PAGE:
At the end of the night, Melissa Pocza took home the title. She'll be a great Mrs. Texas - she's done it before and knows the ropes. She represents the crown well. I was super-pumped about my top 10 finish but somewhat bummed... there were no plaques this year... no real recognition of months of sacrifice and hard work. But that's okay - sometimes it just happens that way. And I won regardless... let me explain why...

1. On day two of rehearsals, our opening number choreographer extraordinaire Edrienne Edwards reminded us why we put ourselves through this every year. It's not just about the crown - it's about being positive role models for our families and using the platform to spread awareness for the causes we champion. During intermission on finals night, I walked out into the crowd to see my family and friends. Will, completely unprompted, told me I was beautiful. As I wiped away tears, I remembered Edrienne's words and understood in that moment that the crown is important, but there is a bigger purpose being on that stage.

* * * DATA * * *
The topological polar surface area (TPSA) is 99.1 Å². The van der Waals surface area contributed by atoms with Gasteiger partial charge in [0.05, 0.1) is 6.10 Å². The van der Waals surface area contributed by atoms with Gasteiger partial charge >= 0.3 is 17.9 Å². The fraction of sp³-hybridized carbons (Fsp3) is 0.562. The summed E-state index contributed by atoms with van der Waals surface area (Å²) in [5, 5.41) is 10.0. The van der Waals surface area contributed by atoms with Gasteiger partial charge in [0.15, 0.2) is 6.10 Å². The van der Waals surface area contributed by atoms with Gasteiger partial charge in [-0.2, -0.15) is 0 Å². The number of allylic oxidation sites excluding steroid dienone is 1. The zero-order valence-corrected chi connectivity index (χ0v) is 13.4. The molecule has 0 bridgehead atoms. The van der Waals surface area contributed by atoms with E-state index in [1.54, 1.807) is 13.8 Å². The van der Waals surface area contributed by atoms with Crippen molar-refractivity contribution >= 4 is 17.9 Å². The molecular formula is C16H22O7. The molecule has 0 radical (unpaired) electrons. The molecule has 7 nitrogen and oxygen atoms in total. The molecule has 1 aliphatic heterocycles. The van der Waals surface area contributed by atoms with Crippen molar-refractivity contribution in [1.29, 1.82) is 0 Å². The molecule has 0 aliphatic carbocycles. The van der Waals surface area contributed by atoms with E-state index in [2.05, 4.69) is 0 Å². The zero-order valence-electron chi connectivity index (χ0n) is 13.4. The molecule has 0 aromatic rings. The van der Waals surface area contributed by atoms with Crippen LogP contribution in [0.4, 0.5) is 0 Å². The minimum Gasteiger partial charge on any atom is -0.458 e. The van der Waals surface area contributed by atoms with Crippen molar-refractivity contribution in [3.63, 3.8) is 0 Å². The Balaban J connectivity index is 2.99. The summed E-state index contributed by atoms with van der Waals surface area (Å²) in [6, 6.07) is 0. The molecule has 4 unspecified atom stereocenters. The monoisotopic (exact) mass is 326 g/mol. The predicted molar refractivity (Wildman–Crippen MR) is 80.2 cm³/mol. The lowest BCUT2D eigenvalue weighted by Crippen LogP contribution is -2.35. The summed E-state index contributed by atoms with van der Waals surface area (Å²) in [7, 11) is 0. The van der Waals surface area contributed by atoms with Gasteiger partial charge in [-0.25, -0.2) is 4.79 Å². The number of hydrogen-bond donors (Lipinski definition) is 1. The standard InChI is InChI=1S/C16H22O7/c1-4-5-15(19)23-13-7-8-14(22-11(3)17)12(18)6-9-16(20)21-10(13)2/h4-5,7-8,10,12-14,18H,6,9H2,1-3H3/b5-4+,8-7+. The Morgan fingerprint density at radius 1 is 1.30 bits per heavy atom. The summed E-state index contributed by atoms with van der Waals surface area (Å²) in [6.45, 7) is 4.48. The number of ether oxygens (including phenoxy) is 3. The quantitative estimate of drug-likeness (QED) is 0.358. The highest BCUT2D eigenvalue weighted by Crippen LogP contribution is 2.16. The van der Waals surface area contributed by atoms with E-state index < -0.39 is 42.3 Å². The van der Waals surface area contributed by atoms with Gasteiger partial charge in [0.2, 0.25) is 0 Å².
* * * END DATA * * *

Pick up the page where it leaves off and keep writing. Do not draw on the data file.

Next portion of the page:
2. I shared this on Facebook after the pageant. I know it inspired other people... and I'm glad it did. THIS is why posting that bathing suit pic earlier is a big deal for me. It's not perfect (at least in my eyes), but a wonderful reminder of what I accomplished to get ready for the pageant.

Four months ago I walked onto the scale at a doctor's office and saw a number I hadn't seen since I was almost full term with Bryn. I was being treated for hyperthyroidism and the thyroid suppression meds devastated my metabolism. Luckily my thyroid levels were finally normal and I was taken off all of my meds.

Four months later with clean eating help from Snap Kitchen and Nanolean I got from Naila Malik, I walked across a stage in a bathing suit 20 lbs lighter; wore a size 2 evening gown; and placed in the top 10 at Mrs. Texas.

This post isn't about the weight loss. It's about reclaiming my health. I fought doctors for six months before my thyroid diagnosis... my instinct told me something was wrong. Doctors told me it was stress. After a year on meds my instinct told me I didn't need the meds anymore. A second opinion confirmed my instinct was right.